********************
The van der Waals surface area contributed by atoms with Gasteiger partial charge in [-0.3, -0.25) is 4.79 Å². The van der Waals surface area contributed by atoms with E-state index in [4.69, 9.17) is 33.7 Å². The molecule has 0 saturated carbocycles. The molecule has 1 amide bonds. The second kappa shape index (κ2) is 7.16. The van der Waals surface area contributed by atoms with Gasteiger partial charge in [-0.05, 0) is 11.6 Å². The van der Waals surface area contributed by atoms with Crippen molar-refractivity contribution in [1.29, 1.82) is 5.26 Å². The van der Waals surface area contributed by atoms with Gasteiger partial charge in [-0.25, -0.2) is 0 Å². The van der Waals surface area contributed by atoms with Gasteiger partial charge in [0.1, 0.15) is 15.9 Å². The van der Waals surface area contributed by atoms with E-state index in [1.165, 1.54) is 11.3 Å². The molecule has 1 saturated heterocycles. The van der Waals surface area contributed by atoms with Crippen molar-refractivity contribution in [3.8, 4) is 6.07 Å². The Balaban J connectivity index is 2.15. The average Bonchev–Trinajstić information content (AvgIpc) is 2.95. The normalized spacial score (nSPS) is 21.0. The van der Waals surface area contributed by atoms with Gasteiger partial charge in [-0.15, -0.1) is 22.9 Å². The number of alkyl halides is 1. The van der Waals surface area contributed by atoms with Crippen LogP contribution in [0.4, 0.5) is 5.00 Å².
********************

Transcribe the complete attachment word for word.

The van der Waals surface area contributed by atoms with Gasteiger partial charge in [-0.3, -0.25) is 4.79 Å². The van der Waals surface area contributed by atoms with E-state index in [4.69, 9.17) is 33.7 Å². The molecule has 0 saturated carbocycles. The molecule has 1 amide bonds. The second kappa shape index (κ2) is 7.16. The van der Waals surface area contributed by atoms with Gasteiger partial charge in [-0.05, 0) is 11.6 Å². The van der Waals surface area contributed by atoms with Crippen molar-refractivity contribution in [1.29, 1.82) is 5.26 Å². The van der Waals surface area contributed by atoms with Gasteiger partial charge in [-0.25, -0.2) is 0 Å². The van der Waals surface area contributed by atoms with Gasteiger partial charge in [0.1, 0.15) is 15.9 Å². The van der Waals surface area contributed by atoms with E-state index in [1.165, 1.54) is 11.3 Å². The molecule has 1 saturated heterocycles. The van der Waals surface area contributed by atoms with Crippen molar-refractivity contribution in [3.8, 4) is 6.07 Å². The Balaban J connectivity index is 2.15. The average Bonchev–Trinajstić information content (AvgIpc) is 2.95. The normalized spacial score (nSPS) is 21.0. The van der Waals surface area contributed by atoms with Gasteiger partial charge in [-0.15, -0.1) is 22.9 Å². The number of alkyl halides is 1. The van der Waals surface area contributed by atoms with Crippen LogP contribution in [0.4, 0.5) is 5.00 Å².